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How to Rent a Vacation Condo

A condo or house can be a great option for a family vacation. Try these tips to avoid rental anguish.

Even when they're away, American travelers are opting to stay at home—just not at their homes.

On the heels of the 2008 recession, the vacation rental market is exploding. One service, HomeAway (, has grown to 335,000 listings worldwide since it was founded in 2006, and last year alone, it reported a 44 percent increase in inquiries. It's not hard to see why. Staying in a residence rather than a hotel can be more spacious and comfortable, can offer a more "local" experience, and can yield unexpected savings. For example, not eating out at every meal can be a windfall for families. Still, going the vacation rental route can be daunting.

Studies show that just 1 in 10 Americans have rented at all, and again, it's not hard to see why. Hotels are easy. A rental takes work. Where to start? Will the house be hotel-level clean? What if something breaks? Your entire vacation is riding on this decision, so you need to know what you're getting into before you book a rental.

Here are five tips to help you know what to look for, avoid common mistakes, and enjoy that well-earned vacation.

Home Away From Home

  1. Pick the right destination. If you're just dipping your toes into the water for the first time, pick a destination where there's plenty of competition, such as established vacation or resort areas where owners and rental agencies might be more service-oriented. Ski towns are great—even off season—because they tend to have a huge stock as well as infrastructure and activities catering to vacationers. Similarly, major family travel destinations such as Orlando or popular vacation areas such as Destin, Florida, or Door County, Wisconsin, are also good options. This is not the time to try to find that secluded, undiscovered spot. Save that sort of exploration for when you have a few rentals under your belt.
  2. Search smart. It's all about the Internet. Start with FlipKey (, a spin-off of the travel site TripAdvisor. With the largest collection of verified guest reviews, based mostly on actual booking records, this is a great place for first-timers. For sheer quantity, scoot over to HomeAway or Vacation Rentals by Owner (, which HomeAway now owns. A seminal rental site, VRBO has a faithful following of longtime renters and owners, which can ease the process. All offer plenty of variety, including resort condos and time-shares with hotel-style amenities, often a good choice for newbies.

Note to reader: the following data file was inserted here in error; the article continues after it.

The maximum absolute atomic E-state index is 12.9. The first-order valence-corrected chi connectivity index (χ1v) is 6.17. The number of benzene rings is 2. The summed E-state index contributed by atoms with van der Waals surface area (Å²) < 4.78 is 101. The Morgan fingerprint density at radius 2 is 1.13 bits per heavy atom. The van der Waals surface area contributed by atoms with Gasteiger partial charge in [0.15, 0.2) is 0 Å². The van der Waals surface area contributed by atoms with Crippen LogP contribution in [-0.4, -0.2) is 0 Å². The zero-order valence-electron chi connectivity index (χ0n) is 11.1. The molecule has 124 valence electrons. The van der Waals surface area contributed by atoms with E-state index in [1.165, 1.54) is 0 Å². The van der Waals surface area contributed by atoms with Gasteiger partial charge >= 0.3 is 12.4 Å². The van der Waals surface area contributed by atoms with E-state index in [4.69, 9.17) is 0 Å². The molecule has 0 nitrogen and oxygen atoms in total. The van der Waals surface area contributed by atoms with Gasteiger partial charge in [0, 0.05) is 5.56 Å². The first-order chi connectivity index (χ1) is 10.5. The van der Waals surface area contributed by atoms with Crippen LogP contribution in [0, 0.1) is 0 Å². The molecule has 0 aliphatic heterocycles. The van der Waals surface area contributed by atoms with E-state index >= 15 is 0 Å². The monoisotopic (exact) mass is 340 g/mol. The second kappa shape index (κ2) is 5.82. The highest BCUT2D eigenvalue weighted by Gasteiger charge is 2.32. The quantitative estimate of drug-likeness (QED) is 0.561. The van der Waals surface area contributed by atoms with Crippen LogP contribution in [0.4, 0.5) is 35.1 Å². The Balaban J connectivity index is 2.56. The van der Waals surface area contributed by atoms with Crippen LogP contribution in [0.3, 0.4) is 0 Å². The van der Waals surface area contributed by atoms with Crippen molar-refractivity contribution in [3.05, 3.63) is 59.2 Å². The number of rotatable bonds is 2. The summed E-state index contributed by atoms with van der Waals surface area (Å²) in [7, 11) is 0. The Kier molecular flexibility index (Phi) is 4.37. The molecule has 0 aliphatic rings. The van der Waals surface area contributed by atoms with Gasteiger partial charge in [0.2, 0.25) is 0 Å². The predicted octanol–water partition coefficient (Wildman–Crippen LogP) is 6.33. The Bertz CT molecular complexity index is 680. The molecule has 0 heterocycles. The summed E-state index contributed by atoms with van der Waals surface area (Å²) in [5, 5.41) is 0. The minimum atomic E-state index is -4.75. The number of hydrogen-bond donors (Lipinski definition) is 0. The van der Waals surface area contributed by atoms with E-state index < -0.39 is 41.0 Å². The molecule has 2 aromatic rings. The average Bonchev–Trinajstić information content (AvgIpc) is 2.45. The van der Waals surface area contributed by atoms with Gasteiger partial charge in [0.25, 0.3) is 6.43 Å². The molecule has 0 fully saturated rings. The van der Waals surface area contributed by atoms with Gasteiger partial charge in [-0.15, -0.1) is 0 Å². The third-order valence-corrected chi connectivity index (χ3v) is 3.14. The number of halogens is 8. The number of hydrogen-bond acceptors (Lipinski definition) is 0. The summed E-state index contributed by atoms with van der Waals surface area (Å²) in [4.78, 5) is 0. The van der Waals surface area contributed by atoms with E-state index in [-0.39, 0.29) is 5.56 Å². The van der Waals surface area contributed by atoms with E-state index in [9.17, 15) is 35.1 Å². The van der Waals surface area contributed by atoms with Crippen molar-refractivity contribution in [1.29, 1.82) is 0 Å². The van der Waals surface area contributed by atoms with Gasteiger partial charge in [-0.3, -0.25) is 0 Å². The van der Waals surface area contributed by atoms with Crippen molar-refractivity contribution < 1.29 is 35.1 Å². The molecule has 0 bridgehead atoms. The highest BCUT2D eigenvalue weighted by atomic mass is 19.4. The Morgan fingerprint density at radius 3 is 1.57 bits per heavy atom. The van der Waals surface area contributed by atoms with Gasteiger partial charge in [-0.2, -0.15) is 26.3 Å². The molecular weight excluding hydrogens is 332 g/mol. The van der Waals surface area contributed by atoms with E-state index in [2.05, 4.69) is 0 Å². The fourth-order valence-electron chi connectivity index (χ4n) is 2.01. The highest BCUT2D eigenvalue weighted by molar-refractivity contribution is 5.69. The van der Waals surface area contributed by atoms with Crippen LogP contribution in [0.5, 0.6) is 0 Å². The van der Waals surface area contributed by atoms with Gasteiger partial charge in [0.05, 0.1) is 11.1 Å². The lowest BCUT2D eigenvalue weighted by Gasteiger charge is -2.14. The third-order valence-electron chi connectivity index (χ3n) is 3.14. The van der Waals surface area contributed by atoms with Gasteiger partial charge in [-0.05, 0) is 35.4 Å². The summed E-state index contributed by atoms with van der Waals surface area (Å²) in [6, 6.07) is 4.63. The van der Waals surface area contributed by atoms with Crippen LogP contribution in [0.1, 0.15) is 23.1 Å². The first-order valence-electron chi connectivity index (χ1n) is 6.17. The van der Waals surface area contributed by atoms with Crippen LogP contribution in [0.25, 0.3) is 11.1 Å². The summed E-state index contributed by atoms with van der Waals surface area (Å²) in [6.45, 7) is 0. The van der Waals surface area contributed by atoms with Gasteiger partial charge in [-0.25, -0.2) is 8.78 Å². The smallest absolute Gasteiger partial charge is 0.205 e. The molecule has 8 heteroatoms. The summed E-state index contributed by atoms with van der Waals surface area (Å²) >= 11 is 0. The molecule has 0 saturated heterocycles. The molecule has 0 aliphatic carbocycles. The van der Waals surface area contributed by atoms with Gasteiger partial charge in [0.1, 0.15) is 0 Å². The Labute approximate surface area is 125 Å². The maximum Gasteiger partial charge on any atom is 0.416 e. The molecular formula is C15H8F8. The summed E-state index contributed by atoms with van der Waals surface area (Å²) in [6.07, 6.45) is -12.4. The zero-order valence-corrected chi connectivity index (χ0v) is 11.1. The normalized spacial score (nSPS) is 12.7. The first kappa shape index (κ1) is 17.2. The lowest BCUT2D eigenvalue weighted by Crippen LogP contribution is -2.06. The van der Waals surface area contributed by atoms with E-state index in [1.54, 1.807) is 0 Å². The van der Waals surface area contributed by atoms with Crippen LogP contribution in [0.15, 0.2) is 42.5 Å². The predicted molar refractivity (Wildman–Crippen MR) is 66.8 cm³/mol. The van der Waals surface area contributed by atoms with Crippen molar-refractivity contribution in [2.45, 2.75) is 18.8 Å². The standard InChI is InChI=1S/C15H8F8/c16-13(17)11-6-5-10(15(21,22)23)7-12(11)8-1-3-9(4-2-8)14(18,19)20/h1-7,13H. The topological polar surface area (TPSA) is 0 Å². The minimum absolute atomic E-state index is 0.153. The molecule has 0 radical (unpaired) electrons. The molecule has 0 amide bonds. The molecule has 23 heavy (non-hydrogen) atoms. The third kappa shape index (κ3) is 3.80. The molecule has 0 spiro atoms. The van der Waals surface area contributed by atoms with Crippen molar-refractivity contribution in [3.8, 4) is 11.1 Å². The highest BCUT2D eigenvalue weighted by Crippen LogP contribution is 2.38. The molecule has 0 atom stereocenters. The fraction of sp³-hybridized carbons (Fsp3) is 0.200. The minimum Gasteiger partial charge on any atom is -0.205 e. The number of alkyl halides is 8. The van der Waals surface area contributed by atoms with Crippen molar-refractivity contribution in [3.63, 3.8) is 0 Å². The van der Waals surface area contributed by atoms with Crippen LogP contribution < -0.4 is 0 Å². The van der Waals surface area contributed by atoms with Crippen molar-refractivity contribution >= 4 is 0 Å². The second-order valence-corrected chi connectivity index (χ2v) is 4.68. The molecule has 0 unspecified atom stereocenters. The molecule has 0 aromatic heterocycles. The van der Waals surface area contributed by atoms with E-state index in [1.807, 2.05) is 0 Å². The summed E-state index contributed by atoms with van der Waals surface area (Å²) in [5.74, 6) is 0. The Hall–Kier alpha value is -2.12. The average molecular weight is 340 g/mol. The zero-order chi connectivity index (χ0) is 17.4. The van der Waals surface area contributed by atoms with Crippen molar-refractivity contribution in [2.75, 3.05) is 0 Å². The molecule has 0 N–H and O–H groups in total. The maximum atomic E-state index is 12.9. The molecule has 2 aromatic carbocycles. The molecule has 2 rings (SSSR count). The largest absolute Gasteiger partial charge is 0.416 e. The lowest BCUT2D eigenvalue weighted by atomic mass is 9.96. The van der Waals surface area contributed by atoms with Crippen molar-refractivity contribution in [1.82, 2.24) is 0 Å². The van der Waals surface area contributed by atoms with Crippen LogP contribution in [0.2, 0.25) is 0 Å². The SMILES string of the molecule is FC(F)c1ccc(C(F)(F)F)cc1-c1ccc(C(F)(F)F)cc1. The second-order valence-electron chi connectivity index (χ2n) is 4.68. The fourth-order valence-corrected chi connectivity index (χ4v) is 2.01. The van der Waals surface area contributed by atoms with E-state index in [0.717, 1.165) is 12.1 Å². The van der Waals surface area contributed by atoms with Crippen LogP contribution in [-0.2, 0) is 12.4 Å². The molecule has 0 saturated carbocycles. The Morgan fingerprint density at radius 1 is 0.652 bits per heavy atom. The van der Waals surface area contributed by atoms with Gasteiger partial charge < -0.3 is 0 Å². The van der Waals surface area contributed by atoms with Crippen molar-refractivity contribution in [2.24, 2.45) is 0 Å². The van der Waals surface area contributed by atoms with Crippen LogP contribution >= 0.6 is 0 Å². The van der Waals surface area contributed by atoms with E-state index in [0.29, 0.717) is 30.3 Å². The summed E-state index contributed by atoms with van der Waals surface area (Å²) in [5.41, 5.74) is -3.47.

3. Read the fine print. You've settled on a spot and found a listing you love. Now check the details. How much money will the owners want as a deposit? Some want a percentage; others, the entire amount up front. Some won't refund you a penny if you cancel; others are more flexible. If it all seems a bit unreasonable, maybe that isn't the rental for you. Then there's the question of how they're asking to be paid. Do they want you to wire vast sums of money? It could be a scam—don't do it. In general, look for someone who will take credit cards for everything, whether it's the reservation deposit, the balance, or the damage deposit (often around $500). Unless you're looking at luxury rentals, cleaning shouldn't run more than $100 for a stay. If an owner can't figure out how to build any local taxes into your rental, find someone who can. Bottom line: Feeling nickel-and-dimed? Move on. And, whether you're dealing with an agency or an individual, stick to properties where you're renting from a responsive, polite agent or owner. If someone doesn't get back to you quickly when you make your initial inquiry, look elsewhere.
  4. Do your due diligence. But don't overdo it. The more work you have to do to get the rental, the lower it should go on your list. If you get the feeling you're jumping through hoops, skip it. Here's where you should direct your efforts: Investigate the location. You might have fallen in love with the pictures, but nifty decor won't do you any good if the nearest grocery store is an hour's drive. Do a Web search on the address or ask for a list of nearby basics (including medical services). Ask what         community amenities are available and whether you can use them. And always get a local emergency contact.
  5. Settle in. Whew, you made it! But wait—too many renters rush past the last, most important step in the process. Politely insist that whoever hands you the keys stay with you to go over the unit or home. You want to check that, say, the wireless Internet works, or make sure you know how to turn on the stove. You also want to ensure that any pre-existing damage is documented (it never hurts to take pictures). Ask to see an inventory sheet and take the time to make sure it's up to date. Unscrupulous agencies and owners have been known to attempt to pin damage and loss costs on unsuspecting renters. Don't be one of them.

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